We are not instructed to alienate or shame, either. When parents are teaching their elementary-aged children to speak to adults/neighbors like the “Inquisition,” there is a problem. Pre-teen children should not be telling their neighbor adults that they are going to hell because they do not attend a particular church. That is learned at home. When adults act like they reside on a higher plane because of their religious beliefs, they are not being Christ to others, or when they act superior because of their careers and income levels, they are not being Christ to others. When they wear crosses on their chests or the back windows of their cars, but yell, shout, and belittle their neighbors, they are being a false witness to the faith. When they don’t like something their neighbors are doing, and threaten law suits, or offer monetary rewards to make it go away, they are being dishonest and are actually being a briber. And that is not a Christian act. At all.

When we act a certain way in front of our children, we are teaching them. They watch our bodily actions and they listen to our words, and they pay attention to how we treat others. And unfortunately, quite often the adage, “Don’t do as I do, do as I say” ends up falling far short. Children are great imitators. They will act and speak just like their parents. If you want to know everything there is to know about a family, talk to their 10-12 year-old. You will know it all. So people ought not to fool themselves into thinking they are making a certain impression in a community. Their false-face is there for all to see. And when they parade through their parishes, the hypocrisy is unnerving.

“Open your mouth for the mute, for the rights of all the unfortunate. Open your mouth, judge righteously, and defend the rights of the afflicted and needy.” (Proverbs 31:8-9)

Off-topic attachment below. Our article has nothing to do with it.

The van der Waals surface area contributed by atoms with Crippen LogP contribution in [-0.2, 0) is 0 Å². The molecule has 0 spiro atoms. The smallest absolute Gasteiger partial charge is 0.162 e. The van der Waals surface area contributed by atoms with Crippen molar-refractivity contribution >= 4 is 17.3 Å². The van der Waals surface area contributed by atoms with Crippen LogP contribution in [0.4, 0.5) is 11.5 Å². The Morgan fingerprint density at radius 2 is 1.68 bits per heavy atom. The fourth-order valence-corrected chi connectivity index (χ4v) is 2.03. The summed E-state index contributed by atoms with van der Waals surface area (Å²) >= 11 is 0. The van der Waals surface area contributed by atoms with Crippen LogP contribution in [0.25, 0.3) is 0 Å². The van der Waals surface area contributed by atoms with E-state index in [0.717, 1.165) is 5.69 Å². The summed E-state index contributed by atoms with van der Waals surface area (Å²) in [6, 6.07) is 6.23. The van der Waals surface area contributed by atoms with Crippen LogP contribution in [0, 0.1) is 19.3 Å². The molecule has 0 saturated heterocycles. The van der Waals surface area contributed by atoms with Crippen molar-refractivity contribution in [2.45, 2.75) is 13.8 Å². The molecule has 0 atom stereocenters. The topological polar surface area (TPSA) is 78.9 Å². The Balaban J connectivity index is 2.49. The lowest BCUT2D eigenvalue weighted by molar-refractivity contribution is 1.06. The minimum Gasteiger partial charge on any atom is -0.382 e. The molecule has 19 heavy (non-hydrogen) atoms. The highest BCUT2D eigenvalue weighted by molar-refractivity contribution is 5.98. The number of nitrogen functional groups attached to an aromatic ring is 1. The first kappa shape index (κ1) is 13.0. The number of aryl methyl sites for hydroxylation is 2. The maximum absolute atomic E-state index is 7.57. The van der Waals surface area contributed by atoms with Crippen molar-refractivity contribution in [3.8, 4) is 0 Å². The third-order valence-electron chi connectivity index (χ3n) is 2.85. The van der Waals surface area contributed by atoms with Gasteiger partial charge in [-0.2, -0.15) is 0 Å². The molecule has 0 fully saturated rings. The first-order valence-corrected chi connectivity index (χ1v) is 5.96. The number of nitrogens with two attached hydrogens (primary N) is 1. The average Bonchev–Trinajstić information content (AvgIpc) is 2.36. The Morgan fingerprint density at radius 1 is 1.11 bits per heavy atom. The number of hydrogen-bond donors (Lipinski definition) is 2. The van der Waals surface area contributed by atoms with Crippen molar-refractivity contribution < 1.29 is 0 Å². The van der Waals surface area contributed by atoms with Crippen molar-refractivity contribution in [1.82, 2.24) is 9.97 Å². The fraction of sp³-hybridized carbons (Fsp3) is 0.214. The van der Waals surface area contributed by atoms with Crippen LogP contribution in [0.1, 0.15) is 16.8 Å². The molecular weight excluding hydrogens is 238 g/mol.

The Lord asks us, so many times, to care for others. For those who cannot care for themselves. I have thought about this a lot lately. What does it mean that someone cannot care for themselves? Quite often we look to the easy example of the poor, the handicapped, the elderly, and the pre-born baby. But as I thought of this, caring for ourselves can often be beyond some of us. We simply don’t know how. And caring for myself means I make sure I have food and shelter; I help myself become more skilled at what I do; I work constantly to grow in wisdom and love. But what if I can’t really do that? What if I am hurting inside and cannot help myself? What if I have never been taught the love of Christ and His forgiveness, and all I am exposed to and see is my neighbor? What if I am one of those who cannot care for myself, one of the needy? What if my neighbor, who says they are a wonderful homeschooling, Catholic, Christian family, is my only exposure to those things? Then my neighbor becomes my school. I learn from watching you, and from interacting with you, just as your children do. What it is to be those things, I learn from watching you. And when you belittle others and exclude the neighbors because they don’t “measure” properly, what sort of example are you? You are a false one. And you are causing people to stumble. Some of those people are your own children. And I am angry. I admit it. I am royally, beyond the pale, mad.

“If anyone causes one of these little ones–those who believe in me–to stumble, it would be better for them to have a large millstone hung around their neck and to be drowned in the depths of the sea.” (Matthew 18:6)

I am angry because you are being this poor example to my children and grandchildren. You are turning them away from Church. You are turning them away from learning to be good neighbors. They are becoming exclusionary because it is safer that way. When they let you in, or allow you to come closer, you hurt them, again. They are not excluding your children, because this was not caused by them, but they are no longer happy to see them walk up the driveway. They no longer really want your children teaching and interacting with their children. Why? Your children tell them everything you say in your home. They know how you really feel. They share freely what your opinion of my children and grandchildren really is. And this is just wrong. So very wrong. And you are hurting others. You are hurting my family.